The Pleasure Of Past Horrors
This weekend sees the return of London’s paperback fair, an event which has seen growing numbers of fans and collectors discovering the delights of the humble MMP.
The desire to fetishise old analogue items continues apace, with vinyl, reel-to-reel tape recorders, board games and the mass market paperbacks all undergoing big revivals. This doesn’t mean that we’re falling out of love with electronic versions, just that we’ve come to appreciate things that did the job well.
I’ve been collecting old paperbacks on a very minor scale for years – for collecting on a major scale, ask my pal Kim Newman about his! ‘Paperback’ often meant that there were a lot of genre offerings, particularly in horror, SF, adventure (a category that included the likes of Eric Ambler and Alistair Maclean, and has now vanished), experimental literature, novelisations of films, thrillers, gothic romances and short story anthologies. Often the lurid covers of these books belied the fact that they were authored by excellent writers. Pan, Corgi and Coronet were among the leaders in the field.
Paperbacks are no longer purchasable for chump change. Lately the books have seen increases in value often because of fine artwork and the fact that despite being throwaway items they were better bound than many modern books. I’ve just had one from 1972 folded in the back pocket of my jeans for three days and it bounced back in perfect condition (I’m a book destroyer – I believe they’re there to be read).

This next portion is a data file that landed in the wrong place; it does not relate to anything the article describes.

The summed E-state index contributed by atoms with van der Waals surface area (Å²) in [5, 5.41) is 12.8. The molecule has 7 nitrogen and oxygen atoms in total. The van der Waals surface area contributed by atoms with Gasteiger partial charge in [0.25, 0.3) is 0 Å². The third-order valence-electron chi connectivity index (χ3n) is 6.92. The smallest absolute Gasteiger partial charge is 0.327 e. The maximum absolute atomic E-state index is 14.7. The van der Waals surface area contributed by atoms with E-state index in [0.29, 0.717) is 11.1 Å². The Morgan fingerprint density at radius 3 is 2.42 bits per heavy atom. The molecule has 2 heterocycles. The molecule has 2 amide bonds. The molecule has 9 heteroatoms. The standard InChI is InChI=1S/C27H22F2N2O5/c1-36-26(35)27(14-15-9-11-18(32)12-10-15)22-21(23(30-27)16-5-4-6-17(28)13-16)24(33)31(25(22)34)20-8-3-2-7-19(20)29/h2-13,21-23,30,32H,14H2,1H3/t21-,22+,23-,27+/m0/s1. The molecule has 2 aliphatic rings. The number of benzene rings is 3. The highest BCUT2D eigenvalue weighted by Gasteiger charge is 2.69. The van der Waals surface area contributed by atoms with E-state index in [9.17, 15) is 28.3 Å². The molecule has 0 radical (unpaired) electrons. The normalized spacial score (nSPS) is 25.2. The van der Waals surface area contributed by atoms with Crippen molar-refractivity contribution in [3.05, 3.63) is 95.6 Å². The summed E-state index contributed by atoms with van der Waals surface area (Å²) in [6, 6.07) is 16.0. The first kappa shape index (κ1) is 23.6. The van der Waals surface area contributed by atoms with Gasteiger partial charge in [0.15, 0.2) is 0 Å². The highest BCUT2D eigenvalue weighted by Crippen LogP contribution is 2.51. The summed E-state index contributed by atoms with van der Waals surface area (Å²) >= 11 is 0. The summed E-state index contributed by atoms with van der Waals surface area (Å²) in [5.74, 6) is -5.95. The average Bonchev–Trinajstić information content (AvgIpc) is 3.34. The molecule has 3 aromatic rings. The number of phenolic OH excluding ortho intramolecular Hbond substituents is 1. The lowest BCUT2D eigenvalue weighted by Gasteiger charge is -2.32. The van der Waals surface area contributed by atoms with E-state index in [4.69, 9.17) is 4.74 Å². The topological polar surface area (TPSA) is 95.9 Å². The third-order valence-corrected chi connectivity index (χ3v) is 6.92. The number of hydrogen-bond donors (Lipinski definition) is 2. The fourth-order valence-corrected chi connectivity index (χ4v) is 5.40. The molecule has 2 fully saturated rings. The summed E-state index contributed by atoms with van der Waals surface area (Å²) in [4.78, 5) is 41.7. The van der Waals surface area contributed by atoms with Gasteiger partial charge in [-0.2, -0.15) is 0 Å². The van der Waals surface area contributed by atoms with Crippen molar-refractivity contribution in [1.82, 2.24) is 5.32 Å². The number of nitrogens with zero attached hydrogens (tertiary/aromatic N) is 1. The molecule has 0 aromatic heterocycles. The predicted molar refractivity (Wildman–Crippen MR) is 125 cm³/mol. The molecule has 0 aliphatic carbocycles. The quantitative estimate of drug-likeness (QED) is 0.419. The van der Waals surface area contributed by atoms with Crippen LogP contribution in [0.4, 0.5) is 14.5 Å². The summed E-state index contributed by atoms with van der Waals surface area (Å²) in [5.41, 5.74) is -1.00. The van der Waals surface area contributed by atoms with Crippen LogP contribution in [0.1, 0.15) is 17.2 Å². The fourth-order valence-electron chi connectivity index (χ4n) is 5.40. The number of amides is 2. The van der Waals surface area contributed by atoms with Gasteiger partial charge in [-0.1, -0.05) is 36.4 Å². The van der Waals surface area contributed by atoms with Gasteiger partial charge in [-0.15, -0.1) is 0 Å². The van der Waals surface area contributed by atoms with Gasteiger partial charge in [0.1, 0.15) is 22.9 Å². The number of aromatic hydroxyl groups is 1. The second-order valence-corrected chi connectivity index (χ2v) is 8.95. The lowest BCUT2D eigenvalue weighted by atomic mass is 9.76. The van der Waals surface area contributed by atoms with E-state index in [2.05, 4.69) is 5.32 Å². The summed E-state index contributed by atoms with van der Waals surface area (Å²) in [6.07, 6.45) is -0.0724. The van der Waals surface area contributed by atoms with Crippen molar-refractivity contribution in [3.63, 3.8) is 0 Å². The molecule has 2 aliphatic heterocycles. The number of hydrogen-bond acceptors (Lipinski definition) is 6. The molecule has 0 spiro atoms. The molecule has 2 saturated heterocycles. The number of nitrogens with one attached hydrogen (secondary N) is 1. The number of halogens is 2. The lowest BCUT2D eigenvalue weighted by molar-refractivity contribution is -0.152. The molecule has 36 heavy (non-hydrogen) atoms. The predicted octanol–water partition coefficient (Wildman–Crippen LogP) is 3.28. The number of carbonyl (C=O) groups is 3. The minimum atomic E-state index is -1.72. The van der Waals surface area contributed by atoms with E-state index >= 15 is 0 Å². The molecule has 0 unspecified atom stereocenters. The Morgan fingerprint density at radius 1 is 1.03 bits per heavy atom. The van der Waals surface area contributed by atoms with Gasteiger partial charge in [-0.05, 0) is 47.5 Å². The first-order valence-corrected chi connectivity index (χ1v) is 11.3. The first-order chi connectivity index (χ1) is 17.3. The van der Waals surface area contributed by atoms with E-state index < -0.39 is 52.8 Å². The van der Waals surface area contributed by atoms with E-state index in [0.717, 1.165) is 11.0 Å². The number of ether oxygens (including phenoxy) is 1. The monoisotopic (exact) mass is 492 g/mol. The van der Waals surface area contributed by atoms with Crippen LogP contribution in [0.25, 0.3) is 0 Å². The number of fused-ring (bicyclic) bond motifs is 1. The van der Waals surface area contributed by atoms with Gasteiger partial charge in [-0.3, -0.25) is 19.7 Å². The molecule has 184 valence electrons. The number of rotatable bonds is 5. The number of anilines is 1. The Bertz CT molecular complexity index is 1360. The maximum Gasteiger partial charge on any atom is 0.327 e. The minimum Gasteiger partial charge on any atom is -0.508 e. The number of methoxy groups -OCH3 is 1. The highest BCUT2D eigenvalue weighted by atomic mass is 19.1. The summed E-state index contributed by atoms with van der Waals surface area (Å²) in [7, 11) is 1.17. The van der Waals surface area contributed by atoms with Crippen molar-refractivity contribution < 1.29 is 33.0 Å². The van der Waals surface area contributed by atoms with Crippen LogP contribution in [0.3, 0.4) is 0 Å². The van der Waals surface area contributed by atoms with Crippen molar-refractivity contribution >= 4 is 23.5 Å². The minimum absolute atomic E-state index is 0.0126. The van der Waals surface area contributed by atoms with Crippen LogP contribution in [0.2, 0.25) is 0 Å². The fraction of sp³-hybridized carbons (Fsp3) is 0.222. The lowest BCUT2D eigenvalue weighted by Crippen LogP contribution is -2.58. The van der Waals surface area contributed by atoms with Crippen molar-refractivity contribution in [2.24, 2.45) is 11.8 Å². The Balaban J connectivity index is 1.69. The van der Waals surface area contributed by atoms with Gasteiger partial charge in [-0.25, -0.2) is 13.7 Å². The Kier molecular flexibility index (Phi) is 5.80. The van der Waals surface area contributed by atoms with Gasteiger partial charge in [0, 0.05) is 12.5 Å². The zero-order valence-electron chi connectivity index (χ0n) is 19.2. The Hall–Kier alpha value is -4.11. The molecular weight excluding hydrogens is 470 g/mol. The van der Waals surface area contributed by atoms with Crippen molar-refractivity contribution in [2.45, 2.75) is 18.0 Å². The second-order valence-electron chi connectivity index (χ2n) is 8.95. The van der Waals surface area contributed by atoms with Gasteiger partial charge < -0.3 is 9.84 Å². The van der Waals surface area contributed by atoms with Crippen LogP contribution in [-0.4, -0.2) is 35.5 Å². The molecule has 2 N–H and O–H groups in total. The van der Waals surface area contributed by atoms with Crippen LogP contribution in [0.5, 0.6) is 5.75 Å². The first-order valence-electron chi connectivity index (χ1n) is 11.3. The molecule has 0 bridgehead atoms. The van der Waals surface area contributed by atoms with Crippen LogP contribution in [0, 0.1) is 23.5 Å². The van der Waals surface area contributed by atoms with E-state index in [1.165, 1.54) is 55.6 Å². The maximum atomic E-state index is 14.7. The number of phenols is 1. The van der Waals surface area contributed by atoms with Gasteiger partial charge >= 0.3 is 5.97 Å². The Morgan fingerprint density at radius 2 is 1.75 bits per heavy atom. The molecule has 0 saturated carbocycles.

I’ve just finished ‘The Search for Joseph Tully’, an eerie book that could only have been written in the seventies. The hero lives in a Brooklyn apartment that’s about to be bulldozed, and events are set against the building gradually emptying out. We forget how dark were the buildings and streets then, how bleak the outlook, how we never thought things could get better. No wonder so many dark authors emerged in this era.
The Eden Book Society was a private publisher of horror presided over by the Eden family for nearly 100 years. Their horror novellas were mailed out to subscribers and were published under pseudonyms. Now there are plans to introduce this archive to the public via a Kickstarter campaign. It will be very interesting to see what they discover in their stacks, and who wrote them.
So the paperback revival continues. I’m heading to the paperback fair to see what wonders I can dig out.